Sitting in morning traffic: a shared experience

Chronicle Staff

I wait in my driveway, annoyed, for my sophomore sister to run out of the house clutching two smoothies and poorly buttered toast. I demand she “DJ,” God forbid I waste my own phone battery, and once again we begin our uniquely graceful pilgrimage to school.

The drive becomes impossibly familiar, an etch-a-sketch of simple lefts and rights repeated monotonously. Soon, it becomes hard not to desperately search for something, anything, to think about. Then it becomes harder to find a way to stop the thinking entirely.

The solution is to switch gears, literally and metaphorically. Instead of thinking, I begin to play. First it’s loud, aggressive, music that stifles any quiet musings. But next I start to play games.

I turn the impersonal cars around me into players, extending myself beyond the reach of my dashboard. It’s not long after this new awareness sets in that I realize the cars around me are far from impersonal; they are actually my classmates, friends and even teachers, shuttling to and from school with the expected rhythm of a pendulum.

When I know the players, it’s more fun to compete against them. Don’t worry; I don’t mimic the reckless and violent streets of Grand Theft Auto. Instead, I model the style of my game after the crowd favorite Mario Kart.

I start the game, pressing “A” repeatedly on the game cube control, the snooze button on my alarm. I start in sixth place, falling neatly between the 12th place Palisades players and the unfairly close Beverly Hills competitors. I enter my vehicle of choice, a white unwashed Highlander (to be fair, I’ve yet to unlock the other cars). My sophomore sister now becomes my partner, the Yoshi to my Toad, and the toast she fumbles with becomes our fuel. We buckle our seatbelts and start our drive.

In an attempt to gain ground, I take an early left turn off of Sunset. I pray that the car that took its left in front of me isn’t a super slow truck, and luckily I am rewarded, it’s actually my best friend. It’s now that I’m unavoidably reminded that driving to school is a shared experience. I am in no way isolated; we are all united by the traffic, the weather, and even the Wednesday morning garbage truck, a complete game malfunction, which forces us to all suffer painfully while the system reboots.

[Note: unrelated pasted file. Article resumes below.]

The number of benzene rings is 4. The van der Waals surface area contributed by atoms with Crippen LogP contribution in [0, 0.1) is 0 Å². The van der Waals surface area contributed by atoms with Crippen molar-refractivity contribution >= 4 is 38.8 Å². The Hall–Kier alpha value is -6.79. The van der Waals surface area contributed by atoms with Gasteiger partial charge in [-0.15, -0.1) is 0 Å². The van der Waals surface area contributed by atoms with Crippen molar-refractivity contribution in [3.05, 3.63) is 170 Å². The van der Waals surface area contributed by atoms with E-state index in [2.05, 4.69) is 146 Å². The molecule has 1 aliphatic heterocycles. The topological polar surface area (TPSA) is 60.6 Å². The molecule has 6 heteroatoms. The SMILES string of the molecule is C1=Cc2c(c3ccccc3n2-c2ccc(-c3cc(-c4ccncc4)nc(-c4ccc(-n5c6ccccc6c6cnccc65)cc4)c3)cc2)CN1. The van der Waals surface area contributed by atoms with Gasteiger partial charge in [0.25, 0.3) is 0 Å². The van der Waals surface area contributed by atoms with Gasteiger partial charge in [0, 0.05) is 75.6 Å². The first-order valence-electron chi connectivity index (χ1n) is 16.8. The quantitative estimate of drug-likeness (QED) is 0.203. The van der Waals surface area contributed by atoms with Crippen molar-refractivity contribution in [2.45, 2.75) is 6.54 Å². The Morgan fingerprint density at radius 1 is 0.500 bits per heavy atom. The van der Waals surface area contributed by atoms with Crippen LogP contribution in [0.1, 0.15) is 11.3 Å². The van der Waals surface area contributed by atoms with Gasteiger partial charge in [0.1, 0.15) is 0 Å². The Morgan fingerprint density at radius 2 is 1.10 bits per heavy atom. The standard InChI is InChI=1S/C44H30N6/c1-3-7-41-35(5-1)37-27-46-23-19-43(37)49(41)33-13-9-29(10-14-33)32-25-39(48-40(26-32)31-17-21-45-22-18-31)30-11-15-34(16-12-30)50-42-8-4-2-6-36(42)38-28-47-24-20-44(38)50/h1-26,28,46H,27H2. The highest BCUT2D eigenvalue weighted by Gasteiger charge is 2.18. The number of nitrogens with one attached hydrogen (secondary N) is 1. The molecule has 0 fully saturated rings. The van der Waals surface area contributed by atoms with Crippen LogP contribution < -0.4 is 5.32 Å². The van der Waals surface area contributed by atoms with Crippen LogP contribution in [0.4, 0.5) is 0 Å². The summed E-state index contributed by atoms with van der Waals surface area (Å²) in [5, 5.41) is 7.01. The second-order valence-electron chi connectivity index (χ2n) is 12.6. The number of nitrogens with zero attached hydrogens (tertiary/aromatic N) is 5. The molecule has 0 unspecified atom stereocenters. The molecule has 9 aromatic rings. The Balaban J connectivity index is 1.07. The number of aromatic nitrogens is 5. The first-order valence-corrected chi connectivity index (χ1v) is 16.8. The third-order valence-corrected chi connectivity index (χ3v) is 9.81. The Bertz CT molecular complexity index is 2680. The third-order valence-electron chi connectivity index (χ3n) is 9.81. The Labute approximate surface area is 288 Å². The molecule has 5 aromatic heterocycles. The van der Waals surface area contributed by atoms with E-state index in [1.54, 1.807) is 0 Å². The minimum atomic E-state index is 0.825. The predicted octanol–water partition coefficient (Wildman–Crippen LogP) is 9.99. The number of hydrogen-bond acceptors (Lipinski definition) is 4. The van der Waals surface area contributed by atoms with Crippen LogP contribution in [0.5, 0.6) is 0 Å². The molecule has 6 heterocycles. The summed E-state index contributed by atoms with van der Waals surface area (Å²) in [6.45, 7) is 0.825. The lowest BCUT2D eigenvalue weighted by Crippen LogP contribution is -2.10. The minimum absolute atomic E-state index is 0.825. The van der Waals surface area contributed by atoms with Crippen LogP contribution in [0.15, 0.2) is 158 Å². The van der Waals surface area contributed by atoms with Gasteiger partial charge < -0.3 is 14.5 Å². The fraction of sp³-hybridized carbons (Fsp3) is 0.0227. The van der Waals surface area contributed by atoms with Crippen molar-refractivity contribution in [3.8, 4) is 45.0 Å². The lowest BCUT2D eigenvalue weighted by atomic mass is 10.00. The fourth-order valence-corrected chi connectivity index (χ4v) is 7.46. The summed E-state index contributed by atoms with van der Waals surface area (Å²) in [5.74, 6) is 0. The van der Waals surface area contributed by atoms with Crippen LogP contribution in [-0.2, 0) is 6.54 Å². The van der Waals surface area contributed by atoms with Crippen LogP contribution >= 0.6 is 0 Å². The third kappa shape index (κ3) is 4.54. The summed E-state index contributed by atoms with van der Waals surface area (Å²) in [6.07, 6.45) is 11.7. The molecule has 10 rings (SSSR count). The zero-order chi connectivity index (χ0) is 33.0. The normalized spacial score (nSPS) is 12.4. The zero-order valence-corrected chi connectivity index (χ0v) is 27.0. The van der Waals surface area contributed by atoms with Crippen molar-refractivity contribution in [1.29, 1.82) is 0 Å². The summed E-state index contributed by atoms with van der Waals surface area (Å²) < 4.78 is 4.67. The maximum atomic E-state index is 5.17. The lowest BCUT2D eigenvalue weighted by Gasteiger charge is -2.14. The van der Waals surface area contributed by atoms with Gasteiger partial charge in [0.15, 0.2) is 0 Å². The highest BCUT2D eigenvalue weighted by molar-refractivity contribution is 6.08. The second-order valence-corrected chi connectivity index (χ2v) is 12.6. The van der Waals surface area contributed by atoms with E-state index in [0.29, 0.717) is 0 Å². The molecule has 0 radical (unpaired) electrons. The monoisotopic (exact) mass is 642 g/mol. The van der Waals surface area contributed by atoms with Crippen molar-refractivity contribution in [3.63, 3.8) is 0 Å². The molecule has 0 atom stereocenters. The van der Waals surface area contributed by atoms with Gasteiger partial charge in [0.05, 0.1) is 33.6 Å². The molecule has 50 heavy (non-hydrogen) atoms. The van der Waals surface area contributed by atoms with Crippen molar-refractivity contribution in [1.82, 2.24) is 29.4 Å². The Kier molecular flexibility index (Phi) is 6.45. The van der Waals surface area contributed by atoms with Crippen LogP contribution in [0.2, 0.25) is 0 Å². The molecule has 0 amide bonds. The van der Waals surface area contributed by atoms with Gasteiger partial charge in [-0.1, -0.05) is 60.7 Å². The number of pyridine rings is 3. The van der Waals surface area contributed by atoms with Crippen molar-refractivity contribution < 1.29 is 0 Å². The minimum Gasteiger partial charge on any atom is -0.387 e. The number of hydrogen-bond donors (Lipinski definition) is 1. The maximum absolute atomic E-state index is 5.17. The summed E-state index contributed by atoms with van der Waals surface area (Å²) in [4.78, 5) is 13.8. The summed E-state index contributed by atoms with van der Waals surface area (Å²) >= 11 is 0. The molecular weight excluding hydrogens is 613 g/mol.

I begin to reflect on the many trips to school I have made in the last few years. In my time at Harvard-Westlake I have fallen again and again into unlikely and kind carpools. I have pulled up at hilariously timed stoplights, shyly pretending not to see the classmate next to me. I have caught old friends singing in their cars and similarly have been caught dancing in mine by a teacher. I have grown to search for the Harvard-Westlake parking pass dangling from rearview mirrors, finding in it an unmistakable sense of comfort and community.

As I enter the home stretch, the one-laned Coldwater Canyon locks in my final rank. I have been playing for both ambiguous and tangible goals: getting to school on time, not crashing, competing against my friends and distracting myself.

However, as I pull into Hamilton and my mind swims with suppressed worries and the clock reads 8:03 a.m., I realize that my attendance record falls into accord with my Mario Kart career, and that despite those rare victories, I’ve lost yet again. But, as I watch my school disjointedly park and fluidly file into class together, I win in a different way.